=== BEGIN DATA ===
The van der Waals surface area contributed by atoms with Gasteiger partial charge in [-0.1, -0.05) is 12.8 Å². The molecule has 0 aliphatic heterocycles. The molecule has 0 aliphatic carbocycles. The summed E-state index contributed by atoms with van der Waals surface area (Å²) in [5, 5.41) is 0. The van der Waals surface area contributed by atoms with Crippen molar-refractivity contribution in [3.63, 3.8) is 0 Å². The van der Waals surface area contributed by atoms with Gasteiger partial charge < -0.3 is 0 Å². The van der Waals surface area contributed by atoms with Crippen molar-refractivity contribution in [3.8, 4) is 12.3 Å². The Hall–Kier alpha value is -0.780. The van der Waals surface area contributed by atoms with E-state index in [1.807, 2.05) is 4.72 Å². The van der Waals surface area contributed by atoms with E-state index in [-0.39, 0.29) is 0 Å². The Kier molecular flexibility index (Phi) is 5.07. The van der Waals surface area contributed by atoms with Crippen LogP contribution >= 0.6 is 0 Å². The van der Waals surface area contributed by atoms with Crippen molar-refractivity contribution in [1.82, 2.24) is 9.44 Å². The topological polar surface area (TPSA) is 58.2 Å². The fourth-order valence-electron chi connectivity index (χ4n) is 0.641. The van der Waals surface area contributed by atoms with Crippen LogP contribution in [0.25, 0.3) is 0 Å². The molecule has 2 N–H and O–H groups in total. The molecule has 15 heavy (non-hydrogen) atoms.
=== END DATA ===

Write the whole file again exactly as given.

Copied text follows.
The van der Waals surface area contributed by atoms with Gasteiger partial charge in [-0.1, -0.05) is 12.8 Å². The molecule has 0 aliphatic heterocycles. The molecule has 0 aliphatic carbocycles. The summed E-state index contributed by atoms with van der Waals surface area (Å²) in [5, 5.41) is 0. The van der Waals surface area contributed by atoms with Crippen molar-refractivity contribution in [3.63, 3.8) is 0 Å². The van der Waals surface area contributed by atoms with Gasteiger partial charge < -0.3 is 0 Å². The van der Waals surface area contributed by atoms with Crippen molar-refractivity contribution in [3.8, 4) is 12.3 Å². The Hall–Kier alpha value is -0.780. The van der Waals surface area contributed by atoms with E-state index in [1.807, 2.05) is 4.72 Å². The van der Waals surface area contributed by atoms with E-state index in [-0.39, 0.29) is 0 Å². The Kier molecular flexibility index (Phi) is 5.07. The van der Waals surface area contributed by atoms with Crippen LogP contribution >= 0.6 is 0 Å². The van der Waals surface area contributed by atoms with Crippen molar-refractivity contribution in [1.82, 2.24) is 9.44 Å². The topological polar surface area (TPSA) is 58.2 Å². The fourth-order valence-electron chi connectivity index (χ4n) is 0.641. The van der Waals surface area contributed by atoms with Crippen LogP contribution in [0.25, 0.3) is 0 Å². The molecule has 2 N–H and O–H groups in total. The molecule has 15 heavy (non-hydrogen) atoms.